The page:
The following is an Independent Spotlight exclusive interview with Petr Chekhovskoy, otherwise known as KLA$$.
You have a new album out called ‘Vengeance,’ a twenty-two track endeavor that you describe as “a dark and light mood of EDM music.” When I began listening to the first track on the album, ‘The Fallen Have Risen,’ I immediately noticed an eight-bit style sound in your music, as if it was written for a retro video game. Do you derive any influence from that kind of music? ‘The Fallen Have Risen’ could be in the background of an old ‘Castlevania’ game perfectly.
It is funny... when I was sixteen my older brother who worked in the music industry came to visit us. He asked me, "where do you get your inspiration for music?" I replied to him, "it depends. Most of the time I just decide that I want to work on music when I get bored of something." He had a curious, shocked face when I replied to him. For 'Vengeance' the inspiration came from popular EDM producers that lack something I wanted in their music. 'The Fallen Have Risen' is suppose to be a dark, scary track to fit the album. I suppose it can be used in games if they so wish it. I never played 'Castlevania;' is it any good?
Tracks like ‘Malfunction’ incorporate Dubstep style compositional elements. Is it your intention to fuse together many different styles of electronic music into your own sound?
You know, I listen to dubstep producers, mostly Skrillex. But I noticed listening to his music it lacked a lot of stuff that I wanted in it. I did not feel there was enough melody in it. His music did not have a story to me. It was just typical, hype dubstep. So, I set out on a journey to be different in this regard, to give my version of the style more flavor. But in regard to the song 'Malfunction,' it is supposed to be one crazy ride that will make your brain malfunction.
You market your music in both English and Russian. What is like trying to juggle two languages and music communities? Have you found English speaking westerners react differently to your music than people in your own country, or vis versa?
Both communities are unique. But I receive more understanding and appreciation from the Russian community than the English/Western one.
To that end, you’re currently in Atlanta, Georgia. What drew you to Atlanta when you came to the United States, and when was that?
I lived in West Virginia for my middle school and high school years. I have family that live in the state of Georgia, and that state provided a lot of schooling for medical that I wanted in with. I lived in United States most of my life. I am unsure if I will return to Russia unless I marry a Russian woman and she wanted to return home.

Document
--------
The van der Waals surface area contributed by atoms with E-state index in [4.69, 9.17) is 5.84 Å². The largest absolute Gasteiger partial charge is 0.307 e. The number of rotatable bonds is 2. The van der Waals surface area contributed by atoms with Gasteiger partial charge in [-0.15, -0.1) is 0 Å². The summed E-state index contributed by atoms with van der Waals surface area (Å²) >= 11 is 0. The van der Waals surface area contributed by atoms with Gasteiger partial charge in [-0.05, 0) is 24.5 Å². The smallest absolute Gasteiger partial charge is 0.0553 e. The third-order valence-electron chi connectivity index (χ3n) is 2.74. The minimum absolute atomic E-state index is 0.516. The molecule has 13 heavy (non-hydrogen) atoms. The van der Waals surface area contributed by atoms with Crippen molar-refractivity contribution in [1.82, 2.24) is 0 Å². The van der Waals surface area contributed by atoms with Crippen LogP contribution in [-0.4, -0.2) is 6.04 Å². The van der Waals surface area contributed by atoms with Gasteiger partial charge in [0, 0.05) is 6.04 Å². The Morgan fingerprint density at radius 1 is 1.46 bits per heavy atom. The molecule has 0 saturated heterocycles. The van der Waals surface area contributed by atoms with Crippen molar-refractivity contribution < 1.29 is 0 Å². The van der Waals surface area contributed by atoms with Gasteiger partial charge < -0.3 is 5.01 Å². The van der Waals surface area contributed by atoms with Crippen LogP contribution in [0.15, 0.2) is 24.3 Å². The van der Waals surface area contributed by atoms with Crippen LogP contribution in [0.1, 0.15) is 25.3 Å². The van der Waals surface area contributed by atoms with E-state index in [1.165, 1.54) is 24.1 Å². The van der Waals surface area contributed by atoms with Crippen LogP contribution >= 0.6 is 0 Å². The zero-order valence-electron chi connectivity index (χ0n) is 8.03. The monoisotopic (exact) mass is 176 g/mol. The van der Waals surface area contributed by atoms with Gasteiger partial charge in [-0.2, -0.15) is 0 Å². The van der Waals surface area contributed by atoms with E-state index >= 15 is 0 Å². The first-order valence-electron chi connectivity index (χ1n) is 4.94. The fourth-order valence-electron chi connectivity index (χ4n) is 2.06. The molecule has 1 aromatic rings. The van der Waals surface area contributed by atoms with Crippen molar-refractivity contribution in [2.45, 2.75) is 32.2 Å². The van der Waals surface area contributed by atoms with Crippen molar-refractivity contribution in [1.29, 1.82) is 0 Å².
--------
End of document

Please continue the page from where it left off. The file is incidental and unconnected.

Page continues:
Most independent artists release small EP’s, and when they do release longer albums, they tend to suffer from being too long. ‘Vengeance’ is a hefty twenty-two tracks. Why did you decide to release such a long album, and how did you work to keep it interesting throughout its entirety?
'Vengeance' was a three year project album, but more close to four years when I think about it... if I waited a few more months it would have been four years. I was tired of six, twelve and sixteen tracks like a lot of albums of today, and I did not want to be like that. Some days I worked on it some days and some days I did not, to keep the album interesting with variety. A lot of songs belong to other groups within EDM. The album is not just dubstep, brostep, and techno. It has a lot of variety. The album has the mood for gaming, partying, and being emotional.
What kind of setting do you want your music in? Dance clubs? Concerts? When you’re composing, what audience do you have in mind?
Dance clubs, EDM festivals, and YouTube listeners were the goal audience.
What is your songwriting process like? How do you start writing a song and see it through to completion?
First the melody. Second the baseline. And I work my way up from there and do editing of beats and what not... and effects to give it that glow.
Are there specific artists you draw lots of inspiration from? If you had the opportunity to collaborate with anyone you wanted, who would it be?
[I had] a lot of inspiration from Armin Van Buuren and Basshunter growing up. To collaborate, it would be DJ Matrix from Italy.
Now that ‘Vengeance’ is out, what’s next on your to-do list? Do you see live performance in your future at all, or another album?
To get promotion for this album as much as possible. Live performance, I personally do not see myself doing that unless a DJ would want to use my music at his parties. Another album could be in the future. I have already two albums I have made and then some stored away on my computer for the future.
On the Independent Spotlight, we always close our interviews asking bands and artist about themselves as music consumers rather than producers. If we were to hit shuffle on your iTunes or Spotify, what three songs may pop up?
If you were to press shuffle on my YouTube music, you would hear a lot of Italian, Spanish, and French music.
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